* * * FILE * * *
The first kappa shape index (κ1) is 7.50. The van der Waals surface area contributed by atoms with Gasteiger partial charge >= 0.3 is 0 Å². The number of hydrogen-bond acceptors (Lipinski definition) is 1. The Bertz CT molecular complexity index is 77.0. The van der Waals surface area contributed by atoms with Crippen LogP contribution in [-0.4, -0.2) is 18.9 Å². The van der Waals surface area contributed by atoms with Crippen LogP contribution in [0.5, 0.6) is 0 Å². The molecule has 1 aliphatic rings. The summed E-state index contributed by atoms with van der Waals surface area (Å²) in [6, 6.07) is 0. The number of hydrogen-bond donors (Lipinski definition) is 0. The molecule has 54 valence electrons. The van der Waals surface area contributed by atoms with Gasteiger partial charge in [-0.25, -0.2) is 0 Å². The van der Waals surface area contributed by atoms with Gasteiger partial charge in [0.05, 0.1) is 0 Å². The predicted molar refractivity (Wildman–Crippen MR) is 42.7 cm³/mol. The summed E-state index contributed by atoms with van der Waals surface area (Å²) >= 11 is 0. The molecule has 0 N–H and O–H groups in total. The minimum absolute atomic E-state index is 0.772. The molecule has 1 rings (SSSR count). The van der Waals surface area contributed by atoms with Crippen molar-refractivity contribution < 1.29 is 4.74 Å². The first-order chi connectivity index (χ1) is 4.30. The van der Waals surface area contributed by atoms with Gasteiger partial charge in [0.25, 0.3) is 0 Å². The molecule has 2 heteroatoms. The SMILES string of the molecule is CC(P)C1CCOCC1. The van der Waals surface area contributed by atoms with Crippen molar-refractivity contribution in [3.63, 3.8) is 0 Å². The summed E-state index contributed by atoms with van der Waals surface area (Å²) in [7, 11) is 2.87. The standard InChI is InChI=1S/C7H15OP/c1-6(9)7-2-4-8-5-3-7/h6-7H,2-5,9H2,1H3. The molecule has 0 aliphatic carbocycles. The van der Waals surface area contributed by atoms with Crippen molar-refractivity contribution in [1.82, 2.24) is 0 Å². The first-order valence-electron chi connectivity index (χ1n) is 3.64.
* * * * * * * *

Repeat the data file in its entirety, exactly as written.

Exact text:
The first kappa shape index (κ1) is 7.50. The van der Waals surface area contributed by atoms with Gasteiger partial charge >= 0.3 is 0 Å². The number of hydrogen-bond acceptors (Lipinski definition) is 1. The Bertz CT molecular complexity index is 77.0. The van der Waals surface area contributed by atoms with Crippen LogP contribution in [-0.4, -0.2) is 18.9 Å². The van der Waals surface area contributed by atoms with Crippen LogP contribution in [0.5, 0.6) is 0 Å². The molecule has 1 aliphatic rings. The summed E-state index contributed by atoms with van der Waals surface area (Å²) in [6, 6.07) is 0. The number of hydrogen-bond donors (Lipinski definition) is 0. The molecule has 54 valence electrons. The van der Waals surface area contributed by atoms with Gasteiger partial charge in [-0.25, -0.2) is 0 Å². The van der Waals surface area contributed by atoms with Gasteiger partial charge in [0.05, 0.1) is 0 Å². The predicted molar refractivity (Wildman–Crippen MR) is 42.7 cm³/mol. The summed E-state index contributed by atoms with van der Waals surface area (Å²) >= 11 is 0. The molecule has 0 N–H and O–H groups in total. The minimum absolute atomic E-state index is 0.772. The molecule has 1 rings (SSSR count). The van der Waals surface area contributed by atoms with Crippen molar-refractivity contribution < 1.29 is 4.74 Å². The first-order chi connectivity index (χ1) is 4.30. The van der Waals surface area contributed by atoms with Gasteiger partial charge in [0.25, 0.3) is 0 Å². The molecule has 2 heteroatoms. The SMILES string of the molecule is CC(P)C1CCOCC1. The van der Waals surface area contributed by atoms with Crippen molar-refractivity contribution in [3.63, 3.8) is 0 Å². The summed E-state index contributed by atoms with van der Waals surface area (Å²) in [7, 11) is 2.87. The standard InChI is InChI=1S/C7H15OP/c1-6(9)7-2-4-8-5-3-7/h6-7H,2-5,9H2,1H3. The molecule has 0 aliphatic carbocycles. The van der Waals surface area contributed by atoms with Crippen molar-refractivity contribution in [1.82, 2.24) is 0 Å². The first-order valence-electron chi connectivity index (χ1n) is 3.64.